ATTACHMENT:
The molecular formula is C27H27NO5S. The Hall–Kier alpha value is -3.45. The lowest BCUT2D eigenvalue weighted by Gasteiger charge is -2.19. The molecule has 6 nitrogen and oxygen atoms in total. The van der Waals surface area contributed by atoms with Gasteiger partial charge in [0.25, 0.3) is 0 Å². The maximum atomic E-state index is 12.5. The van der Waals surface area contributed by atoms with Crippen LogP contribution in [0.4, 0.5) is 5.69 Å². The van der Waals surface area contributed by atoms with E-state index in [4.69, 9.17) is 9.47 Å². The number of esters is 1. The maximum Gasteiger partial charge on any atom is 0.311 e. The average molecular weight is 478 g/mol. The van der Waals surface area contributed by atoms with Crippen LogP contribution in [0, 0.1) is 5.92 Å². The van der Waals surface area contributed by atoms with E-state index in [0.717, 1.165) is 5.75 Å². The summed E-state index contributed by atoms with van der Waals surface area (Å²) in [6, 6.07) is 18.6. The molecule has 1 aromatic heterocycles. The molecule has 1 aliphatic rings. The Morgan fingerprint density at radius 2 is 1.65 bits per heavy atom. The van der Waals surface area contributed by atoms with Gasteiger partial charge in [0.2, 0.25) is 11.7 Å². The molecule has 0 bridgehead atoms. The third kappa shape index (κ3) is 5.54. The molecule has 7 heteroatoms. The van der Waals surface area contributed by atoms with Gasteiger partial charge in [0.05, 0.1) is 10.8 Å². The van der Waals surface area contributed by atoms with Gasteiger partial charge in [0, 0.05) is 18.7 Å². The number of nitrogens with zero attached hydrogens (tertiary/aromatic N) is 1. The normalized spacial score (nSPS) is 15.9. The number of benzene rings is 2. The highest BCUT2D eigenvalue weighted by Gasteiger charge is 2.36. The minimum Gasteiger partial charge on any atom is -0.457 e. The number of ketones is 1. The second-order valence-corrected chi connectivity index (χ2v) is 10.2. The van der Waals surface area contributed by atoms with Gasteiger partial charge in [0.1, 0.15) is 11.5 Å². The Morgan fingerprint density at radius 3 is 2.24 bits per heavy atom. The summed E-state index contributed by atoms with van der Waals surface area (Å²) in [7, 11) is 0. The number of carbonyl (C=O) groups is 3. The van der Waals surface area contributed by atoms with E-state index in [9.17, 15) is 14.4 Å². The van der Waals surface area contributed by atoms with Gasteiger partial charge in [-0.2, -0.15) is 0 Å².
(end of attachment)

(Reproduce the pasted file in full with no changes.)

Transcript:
The molecular formula is C27H27NO5S. The Hall–Kier alpha value is -3.45. The lowest BCUT2D eigenvalue weighted by Gasteiger charge is -2.19. The molecule has 6 nitrogen and oxygen atoms in total. The van der Waals surface area contributed by atoms with Gasteiger partial charge in [0.25, 0.3) is 0 Å². The maximum atomic E-state index is 12.5. The van der Waals surface area contributed by atoms with Crippen LogP contribution in [0.4, 0.5) is 5.69 Å². The van der Waals surface area contributed by atoms with E-state index in [4.69, 9.17) is 9.47 Å². The number of esters is 1. The maximum Gasteiger partial charge on any atom is 0.311 e. The average molecular weight is 478 g/mol. The van der Waals surface area contributed by atoms with Crippen LogP contribution in [0, 0.1) is 5.92 Å². The van der Waals surface area contributed by atoms with E-state index in [0.717, 1.165) is 5.75 Å². The summed E-state index contributed by atoms with van der Waals surface area (Å²) in [6, 6.07) is 18.6. The molecule has 1 aromatic heterocycles. The molecule has 1 aliphatic rings. The Morgan fingerprint density at radius 2 is 1.65 bits per heavy atom. The van der Waals surface area contributed by atoms with Gasteiger partial charge in [0.2, 0.25) is 11.7 Å². The molecule has 0 bridgehead atoms. The third kappa shape index (κ3) is 5.54. The molecule has 7 heteroatoms. The van der Waals surface area contributed by atoms with Gasteiger partial charge in [0.05, 0.1) is 10.8 Å². The van der Waals surface area contributed by atoms with Gasteiger partial charge in [0, 0.05) is 18.7 Å². The number of nitrogens with zero attached hydrogens (tertiary/aromatic N) is 1. The normalized spacial score (nSPS) is 15.9. The number of benzene rings is 2. The highest BCUT2D eigenvalue weighted by Gasteiger charge is 2.36. The minimum Gasteiger partial charge on any atom is -0.457 e. The number of ketones is 1. The second-order valence-corrected chi connectivity index (χ2v) is 10.2. The van der Waals surface area contributed by atoms with Gasteiger partial charge in [0.1, 0.15) is 11.5 Å². The Morgan fingerprint density at radius 3 is 2.24 bits per heavy atom. The summed E-state index contributed by atoms with van der Waals surface area (Å²) in [7, 11) is 0. The number of carbonyl (C=O) groups is 3. The van der Waals surface area contributed by atoms with E-state index in [9.17, 15) is 14.4 Å². The van der Waals surface area contributed by atoms with Gasteiger partial charge in [-0.2, -0.15) is 0 Å².